The roots of this seed change can be traced back to environmental theory of the mid 20th century, but it has been creeping into mainstream thinking about social sciences, systems thinking, and education. I had begun to be aware of these shifting perspectives when this summer, two books came my way about seemingly very different ideas, yet the underlying theory of interdependence influencing success were common to them both.
In Peter Wohlleben’s lovely book, The Hidden Lives of Trees: What they Feel, How they communicate – Discoveries from a Secret World, he writes beautifully about his observations and discoveries spending more than 30 years managing a forest in the Eifel Mountains of Germany. What he shares is that trees are social beings. They communicate with each other to support each other. The community of trees pumps water and nutrients to members of their community that are sick. They warn trees when pests have come so others can release chemicals to repeal the pests. They depend on the community of trunks to block the wind, insolate the temperature and humidity, and other species such as fungi and woodpeckers, support their community. The oldest and strongest trees are found in the oldest and most intact forest communities because systems of support have developed over time to create healthy, sustaining, ecosystems in which all succeed and thrive. If it was truly survival of the fittest, trees with no competition and all the light and water they want would be the oldest and healthiest, but that is certainly not the case. Trees need a healthy interactive ecosystem to be most successful and that means interdependence among others, not competition. In the forest, it is not a zero sum game.
It reminded me of the story of the wolves of Yellowstone that one of my students researched in her grade 5 Personal Passion Project. (similar to the PYP exposition) The wolves, long seen as predators were hunted almost to extinction and almost disappeared from the park and much of the western US. When they were return to Yellowstone, they helped to regenerate the entire ecosystem. When the wolves kept the deer population in check, the grass, which had been overgrazed, regenerated, stabilizing flood run off and bringing more and more trees, which brought more and more animals, and more and more diversity in the entire ecosystem. It is an amazing story and a testament to the interconnectedness and interdependence required for an ecosystem to be successful. (For more information watch the 4 minute video below)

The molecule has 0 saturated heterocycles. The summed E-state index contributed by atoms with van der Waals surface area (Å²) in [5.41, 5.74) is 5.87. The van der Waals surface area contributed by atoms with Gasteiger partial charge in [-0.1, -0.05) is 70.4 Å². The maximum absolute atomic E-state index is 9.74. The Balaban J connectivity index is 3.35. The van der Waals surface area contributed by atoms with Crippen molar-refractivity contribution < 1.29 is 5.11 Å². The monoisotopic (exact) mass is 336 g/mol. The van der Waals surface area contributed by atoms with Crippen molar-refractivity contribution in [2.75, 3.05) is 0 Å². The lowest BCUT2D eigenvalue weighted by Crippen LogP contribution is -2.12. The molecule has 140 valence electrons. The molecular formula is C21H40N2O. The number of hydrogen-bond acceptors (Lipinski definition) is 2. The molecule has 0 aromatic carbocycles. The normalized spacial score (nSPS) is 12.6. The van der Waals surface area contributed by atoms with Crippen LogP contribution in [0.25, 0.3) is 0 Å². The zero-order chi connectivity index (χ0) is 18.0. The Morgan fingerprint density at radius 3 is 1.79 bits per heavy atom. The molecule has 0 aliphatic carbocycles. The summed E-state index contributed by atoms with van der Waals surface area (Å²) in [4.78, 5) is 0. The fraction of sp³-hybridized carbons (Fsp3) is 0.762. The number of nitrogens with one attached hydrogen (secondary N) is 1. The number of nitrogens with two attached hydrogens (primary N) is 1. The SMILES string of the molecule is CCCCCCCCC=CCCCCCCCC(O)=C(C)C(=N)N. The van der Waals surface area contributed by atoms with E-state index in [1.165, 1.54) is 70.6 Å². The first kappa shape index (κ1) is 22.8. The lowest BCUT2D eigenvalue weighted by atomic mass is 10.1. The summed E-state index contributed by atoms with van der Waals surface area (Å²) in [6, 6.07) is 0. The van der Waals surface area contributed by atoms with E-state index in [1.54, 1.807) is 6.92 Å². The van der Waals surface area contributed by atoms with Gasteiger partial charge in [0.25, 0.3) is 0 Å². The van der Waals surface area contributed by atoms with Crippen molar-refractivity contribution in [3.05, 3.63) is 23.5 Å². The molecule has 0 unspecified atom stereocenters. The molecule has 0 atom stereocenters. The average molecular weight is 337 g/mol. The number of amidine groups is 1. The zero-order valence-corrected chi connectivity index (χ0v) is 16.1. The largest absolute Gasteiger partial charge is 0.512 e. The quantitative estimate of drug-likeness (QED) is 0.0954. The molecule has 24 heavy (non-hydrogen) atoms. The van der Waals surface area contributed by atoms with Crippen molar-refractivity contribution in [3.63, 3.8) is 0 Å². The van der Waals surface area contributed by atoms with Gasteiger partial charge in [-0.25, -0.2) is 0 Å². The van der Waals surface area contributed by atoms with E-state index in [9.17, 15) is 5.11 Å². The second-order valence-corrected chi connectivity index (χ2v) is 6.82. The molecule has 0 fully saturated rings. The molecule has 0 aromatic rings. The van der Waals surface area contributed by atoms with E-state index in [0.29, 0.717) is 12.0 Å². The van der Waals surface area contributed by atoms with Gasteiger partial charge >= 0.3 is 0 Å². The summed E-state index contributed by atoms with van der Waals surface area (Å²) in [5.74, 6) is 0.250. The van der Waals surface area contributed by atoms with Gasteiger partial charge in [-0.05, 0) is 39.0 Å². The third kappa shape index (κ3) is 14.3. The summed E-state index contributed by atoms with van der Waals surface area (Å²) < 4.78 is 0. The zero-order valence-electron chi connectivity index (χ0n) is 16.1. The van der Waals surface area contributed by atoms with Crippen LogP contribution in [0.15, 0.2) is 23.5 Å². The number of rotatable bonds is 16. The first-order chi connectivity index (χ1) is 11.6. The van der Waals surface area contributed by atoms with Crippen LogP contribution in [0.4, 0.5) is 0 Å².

Edward P. Clapp offers new insight into the idea of creativity in the classroom in his 2017 book Participatory Creativity – Introducing Access and Equity to the Creative Classroom. In it he considers a shift in thinking about creative individuals to a focus on creative ideas. Instead of focusing on the biography of a person who had a creative idea, he suggests considering a biography of the idea. Much work and many people lay the groundwork that provides the context in which the new idea can break free. It is an individual or group of individuals that bring it to fruition based on the work that has come before.
“Creativity is a distributed process of idea development that takes place over time and incorporates the contributions of a diverse network of actors, each of whom uniquely participate in the development of ideas in various ways.” (p.7)
In recent US politics both Elizabeth Warren and Barack Obama have echoed this sentiment. It is the idea that the successful person may have built a great business, but s/he did not do it alone. They went to great schools and so did others who work with them and those schools were paid for by the government. The roads and bridges they depend on were built by the government. Their business is protected by the police and fire departments, which are funded with tax dollars. It doesn’t make the success of the business any less extraordinary, but it is able to be extraordinary because of the context in which it exists – the social system that supports it. The community is successful because of the interconnectedness and interdependence of the parts of the system is strong and stable.
Yet these paradigm shifts are fraught with conflict. The world as we now experience it is more interconnected then ever before thanks to globalism and technology. This has brought many challenges and there are those who embrace the change and challenges and innovate new systems and responses. And, there are those who resist it. Yet we cannot go backward to an idealized past. We cannot ignore our current reality, which consists of ever more complicated, interconnected systems. We need to be pragmatic and not dogmatic in the way that we respond within the systems with which we interact. So how do we prepare students to succeed in an ever more connected world? How must we respond to this paradigm shift? Clapp considers one possibility. He suggests it must be done together. Students must learn how to innovate together. They must have opportunities to think creatively in a group. They must have opportunities to learn and to practice this in the classroom.
I will explore what this looks like in practice in my next post. Stay Tuned.
Clapp, E.P (2017). Participatory Creativity – Introducing Access and Equity to the Creative Classroom. New York: Rutledge.
Wohlleben, P. (2015) The Hidden Life of Trees: What They Feel, How They Communicate – Discoveries from a secret world. Vancover/Berkley: Greystone Books Ltd.